According to the researchers, the technology offers an energy-efficient platform for personal computing and artificial intelligence applications.
The digital revolution that began in the 1950s will soon be replaced by another giant leap in technology based on artificial intelligence and machine learning.
Many researchers are exploring ways to prepare for the upcoming fourth industrial revolution, which will integrate personal computing technologies that are so advanced they will obscure the line between virtual and physical realty.
“It is important for us to understand that the computing platforms of today will not be able to sustain at-scale implementations of AI algorithms on massive datasets,” said study co-author Thirumalai Venkatesan.
“Today’s computing is way too energy-intensive to handle big data. We need to rethink our approaches to computation on all levels: materials, devices and architecture that can enable ultralow energy computing.”
Venkatesan explained that brain-inspired electronics with organic memristors could offer a functionally promising and cost-effective platform.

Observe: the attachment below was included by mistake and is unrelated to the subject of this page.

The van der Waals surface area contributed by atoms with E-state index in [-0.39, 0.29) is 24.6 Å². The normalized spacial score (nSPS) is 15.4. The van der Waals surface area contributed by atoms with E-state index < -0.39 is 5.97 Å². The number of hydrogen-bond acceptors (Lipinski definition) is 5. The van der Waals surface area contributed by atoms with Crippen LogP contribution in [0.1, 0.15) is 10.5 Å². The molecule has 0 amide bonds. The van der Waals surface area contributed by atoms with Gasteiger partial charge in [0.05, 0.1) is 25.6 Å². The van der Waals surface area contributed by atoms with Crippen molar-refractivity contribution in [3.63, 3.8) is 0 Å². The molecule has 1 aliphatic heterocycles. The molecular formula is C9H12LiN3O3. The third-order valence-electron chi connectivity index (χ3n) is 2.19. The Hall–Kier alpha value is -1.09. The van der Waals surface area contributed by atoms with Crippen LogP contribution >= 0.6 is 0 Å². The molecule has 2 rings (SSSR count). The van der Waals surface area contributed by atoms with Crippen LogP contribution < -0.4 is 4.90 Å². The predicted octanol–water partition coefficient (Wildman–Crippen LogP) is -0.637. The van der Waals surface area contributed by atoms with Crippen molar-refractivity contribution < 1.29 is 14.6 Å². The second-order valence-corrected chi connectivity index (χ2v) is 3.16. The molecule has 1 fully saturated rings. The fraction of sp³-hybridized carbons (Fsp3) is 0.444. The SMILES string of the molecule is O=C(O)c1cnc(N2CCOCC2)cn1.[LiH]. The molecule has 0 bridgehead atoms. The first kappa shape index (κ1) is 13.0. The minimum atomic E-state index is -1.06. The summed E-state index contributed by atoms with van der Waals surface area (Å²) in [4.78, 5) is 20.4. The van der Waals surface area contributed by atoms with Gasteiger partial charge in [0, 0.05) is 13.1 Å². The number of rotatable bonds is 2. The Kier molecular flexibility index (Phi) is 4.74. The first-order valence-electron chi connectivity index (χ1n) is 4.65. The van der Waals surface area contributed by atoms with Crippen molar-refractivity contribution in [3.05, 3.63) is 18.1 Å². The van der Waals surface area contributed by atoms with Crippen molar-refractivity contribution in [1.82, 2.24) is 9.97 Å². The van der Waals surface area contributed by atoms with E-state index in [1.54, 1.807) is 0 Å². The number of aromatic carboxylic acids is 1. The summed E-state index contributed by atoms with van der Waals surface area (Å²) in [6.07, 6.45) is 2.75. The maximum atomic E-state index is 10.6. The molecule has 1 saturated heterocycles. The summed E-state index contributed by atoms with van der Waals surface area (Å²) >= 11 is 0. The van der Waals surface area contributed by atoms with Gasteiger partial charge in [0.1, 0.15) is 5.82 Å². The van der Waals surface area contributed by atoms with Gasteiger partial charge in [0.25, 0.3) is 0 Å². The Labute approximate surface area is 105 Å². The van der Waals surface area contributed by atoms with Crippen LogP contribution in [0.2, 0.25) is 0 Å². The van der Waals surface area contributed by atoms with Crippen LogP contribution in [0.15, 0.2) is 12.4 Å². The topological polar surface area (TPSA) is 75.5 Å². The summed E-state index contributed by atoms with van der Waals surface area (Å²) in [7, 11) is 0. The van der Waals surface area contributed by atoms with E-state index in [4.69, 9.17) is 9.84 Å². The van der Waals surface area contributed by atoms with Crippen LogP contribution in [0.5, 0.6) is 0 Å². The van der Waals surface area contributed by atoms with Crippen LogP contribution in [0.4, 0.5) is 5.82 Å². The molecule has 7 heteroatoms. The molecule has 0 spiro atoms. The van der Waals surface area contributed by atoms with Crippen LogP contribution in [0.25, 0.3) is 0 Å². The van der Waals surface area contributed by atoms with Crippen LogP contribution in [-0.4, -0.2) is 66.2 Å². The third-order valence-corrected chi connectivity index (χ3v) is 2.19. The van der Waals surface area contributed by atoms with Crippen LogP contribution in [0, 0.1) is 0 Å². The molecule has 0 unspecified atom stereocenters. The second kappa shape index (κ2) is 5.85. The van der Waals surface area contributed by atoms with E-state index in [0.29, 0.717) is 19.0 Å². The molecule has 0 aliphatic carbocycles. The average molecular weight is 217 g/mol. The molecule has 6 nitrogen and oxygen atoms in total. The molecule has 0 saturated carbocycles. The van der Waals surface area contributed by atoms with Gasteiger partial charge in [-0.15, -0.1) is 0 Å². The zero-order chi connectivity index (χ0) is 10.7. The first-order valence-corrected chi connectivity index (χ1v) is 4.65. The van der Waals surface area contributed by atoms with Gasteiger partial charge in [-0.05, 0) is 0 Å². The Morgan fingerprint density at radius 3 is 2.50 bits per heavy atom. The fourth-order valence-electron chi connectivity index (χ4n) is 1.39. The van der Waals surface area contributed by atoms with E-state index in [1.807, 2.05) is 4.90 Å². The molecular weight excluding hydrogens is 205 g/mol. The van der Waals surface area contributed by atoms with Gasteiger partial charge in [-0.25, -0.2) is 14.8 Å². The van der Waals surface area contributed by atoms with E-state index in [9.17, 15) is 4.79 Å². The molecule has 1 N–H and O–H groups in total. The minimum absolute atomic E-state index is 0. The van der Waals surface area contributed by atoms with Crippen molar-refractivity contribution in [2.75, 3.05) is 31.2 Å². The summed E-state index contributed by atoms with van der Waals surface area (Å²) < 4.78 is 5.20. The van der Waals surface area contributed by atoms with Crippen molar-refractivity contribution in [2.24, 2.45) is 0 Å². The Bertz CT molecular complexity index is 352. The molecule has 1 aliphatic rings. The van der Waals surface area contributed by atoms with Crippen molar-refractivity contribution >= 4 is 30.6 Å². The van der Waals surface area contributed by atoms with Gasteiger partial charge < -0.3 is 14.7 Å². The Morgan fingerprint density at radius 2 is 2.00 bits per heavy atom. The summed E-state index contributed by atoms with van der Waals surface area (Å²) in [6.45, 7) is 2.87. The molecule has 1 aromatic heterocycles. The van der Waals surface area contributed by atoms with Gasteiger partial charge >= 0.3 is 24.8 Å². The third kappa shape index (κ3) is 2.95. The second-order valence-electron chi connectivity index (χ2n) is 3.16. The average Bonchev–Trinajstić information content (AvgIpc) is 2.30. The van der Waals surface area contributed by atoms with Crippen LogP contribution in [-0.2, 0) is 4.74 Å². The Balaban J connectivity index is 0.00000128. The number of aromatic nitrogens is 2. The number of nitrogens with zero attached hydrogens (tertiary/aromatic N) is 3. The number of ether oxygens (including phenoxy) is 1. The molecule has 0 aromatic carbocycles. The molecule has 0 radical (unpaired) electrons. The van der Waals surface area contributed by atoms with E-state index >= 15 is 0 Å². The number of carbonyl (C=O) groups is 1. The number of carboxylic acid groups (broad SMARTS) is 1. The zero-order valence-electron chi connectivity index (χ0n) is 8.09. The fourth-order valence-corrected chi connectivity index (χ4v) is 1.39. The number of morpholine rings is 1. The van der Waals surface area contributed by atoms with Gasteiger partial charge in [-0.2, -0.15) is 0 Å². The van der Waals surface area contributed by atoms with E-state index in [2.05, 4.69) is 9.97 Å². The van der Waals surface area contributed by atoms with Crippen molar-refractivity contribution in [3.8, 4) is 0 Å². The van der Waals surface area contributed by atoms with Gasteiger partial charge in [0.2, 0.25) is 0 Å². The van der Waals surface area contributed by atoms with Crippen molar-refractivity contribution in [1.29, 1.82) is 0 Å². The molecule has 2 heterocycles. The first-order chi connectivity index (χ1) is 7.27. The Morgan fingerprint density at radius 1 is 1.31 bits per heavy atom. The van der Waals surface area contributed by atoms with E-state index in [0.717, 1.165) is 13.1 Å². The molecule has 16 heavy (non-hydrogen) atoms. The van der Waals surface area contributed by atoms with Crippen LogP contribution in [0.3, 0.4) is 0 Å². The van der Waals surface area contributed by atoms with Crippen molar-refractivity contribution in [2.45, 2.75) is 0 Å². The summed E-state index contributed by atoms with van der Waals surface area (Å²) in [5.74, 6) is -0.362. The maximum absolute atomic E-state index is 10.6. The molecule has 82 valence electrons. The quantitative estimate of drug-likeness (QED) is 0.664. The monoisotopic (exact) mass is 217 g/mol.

Memristive devices possess an inherent memory and are capable of both storing data and retaining memory even without power. Memristors function in much the same way as neurons, the computing units in the brain, and the devices are the perfect candidates for personalized computing platforms.
“Over the last 20 years, there have been several attempts to come up with organic memristors, but none of those have shown any promise,” said study lead author Sreetosh Goswami. “The primary reason behind this failure is their lack of stability, reproducibility and ambiguity in mechanistic understanding. At a device level, we are now able to solve most of these problems.”
The new organic memristors are based on metal azo complex devices, which were developed by study co-author Professor Sreebata Goswami.
“In thin films, the molecules are so robust and stable that these devices can eventually be the right choice for many wearable and implantable technologies or a body net, because these could be bendable and stretchable,” said Professor Goswami.
According to Venkatesan, the next challenge will be to produce these organic memristors at scale.”Now we are making individual devices in the laboratory. We need to make circuits for large-scale functional implementation of these devices.”
The research is published in the journal Applied Physics Reviews.